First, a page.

I did not, btw, mean to imply that one can simply will the eradication of a belief. However, one can will to work towards that. One can by will, decide that one is simply not going to actively push back against the Church. One can pray for guidance--instead of praying that others see your point or that you are given the words to convince them, pray that you can be led to an understanding. One can repent (I though Thoughtful's priest was very wise).



Or, just to use a completely separate example: We know that you are in a long-term, committed relationship. This may well have already happened. If it hasn't, then I can guarantee you it will. At some point, you are going to have to decide that you believe your significant other, or you don't. That decision may be influenced by what has happened in the past, by the specific circumstances, etc. But in the end, that faith and trust will be a *decision* made by your will in the absence of enough information for it to be made simply by your intellect.
Thanks for replying, what you say is useful. I've quoted only some of it, just because threads get so long if we always quote everything. The point you make about the intellect is very good. But what I am asking is, how do we do this? So I am glad to find you saying that this is a matter for prayer. I pray, for example, that my own Communion will come to a better agreement amongst her members. I don't know how this will happen - and it may be that my own cherished views will be on the losing side - but I nevertheless pray for it.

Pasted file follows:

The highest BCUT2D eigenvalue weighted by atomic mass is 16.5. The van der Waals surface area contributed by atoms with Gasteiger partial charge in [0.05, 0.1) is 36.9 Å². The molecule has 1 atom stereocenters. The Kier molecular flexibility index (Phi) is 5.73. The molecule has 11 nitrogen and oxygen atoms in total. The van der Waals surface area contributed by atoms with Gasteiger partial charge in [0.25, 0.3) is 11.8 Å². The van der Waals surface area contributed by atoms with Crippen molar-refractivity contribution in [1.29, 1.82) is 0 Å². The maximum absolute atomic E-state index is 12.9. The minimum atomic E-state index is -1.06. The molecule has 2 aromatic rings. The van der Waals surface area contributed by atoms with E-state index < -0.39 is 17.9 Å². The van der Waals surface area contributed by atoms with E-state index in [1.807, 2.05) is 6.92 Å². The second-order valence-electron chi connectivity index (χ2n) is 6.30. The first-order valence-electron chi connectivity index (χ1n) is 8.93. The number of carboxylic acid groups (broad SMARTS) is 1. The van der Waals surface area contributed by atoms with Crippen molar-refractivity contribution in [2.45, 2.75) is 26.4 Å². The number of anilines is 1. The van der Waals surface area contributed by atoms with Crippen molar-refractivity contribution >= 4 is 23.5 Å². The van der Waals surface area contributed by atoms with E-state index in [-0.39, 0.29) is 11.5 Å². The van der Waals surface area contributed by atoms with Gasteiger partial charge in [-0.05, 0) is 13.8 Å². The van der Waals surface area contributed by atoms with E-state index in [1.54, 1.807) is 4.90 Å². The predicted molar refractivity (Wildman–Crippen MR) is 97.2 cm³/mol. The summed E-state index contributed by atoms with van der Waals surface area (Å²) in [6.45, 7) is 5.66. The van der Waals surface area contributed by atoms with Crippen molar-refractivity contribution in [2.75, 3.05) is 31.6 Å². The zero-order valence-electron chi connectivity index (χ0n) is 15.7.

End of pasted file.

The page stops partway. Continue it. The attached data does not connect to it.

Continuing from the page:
Can I ask you to explain what you meant about my relationship? I didn't quite understand that and I'd like to know what you were saying.

God bless,

Liz
 

ialmisry

Strategos
Joined
Aug 17, 2007
Messages
41,794
Reaction score
0
Points
36
Location
Chicago
Liz said:
Sinner Servant said:
IMHO, we need to love sinners and remember that we too are sinners, but let's not accept their sins.

As far as you becoming an Orthodox Christian. The Church is the One, Holy, and Catholic----Catholic meaning Universal and accpeting all who will accept Her.

However, you either believe that the the Church teaches TRUTH or NOT. We may not understand and agree with what the Church teaches, but if we believe it is TRUTH, then we must submit ourselves to those teachings and remember even the Apostle Peter was rebuked for not understanding Christ's mission and teachings, "Get thee behind me, Satan: thou art an offence unto me: for thou savourest not the things that be of God, but those that be of men. (Matthew 16:23)"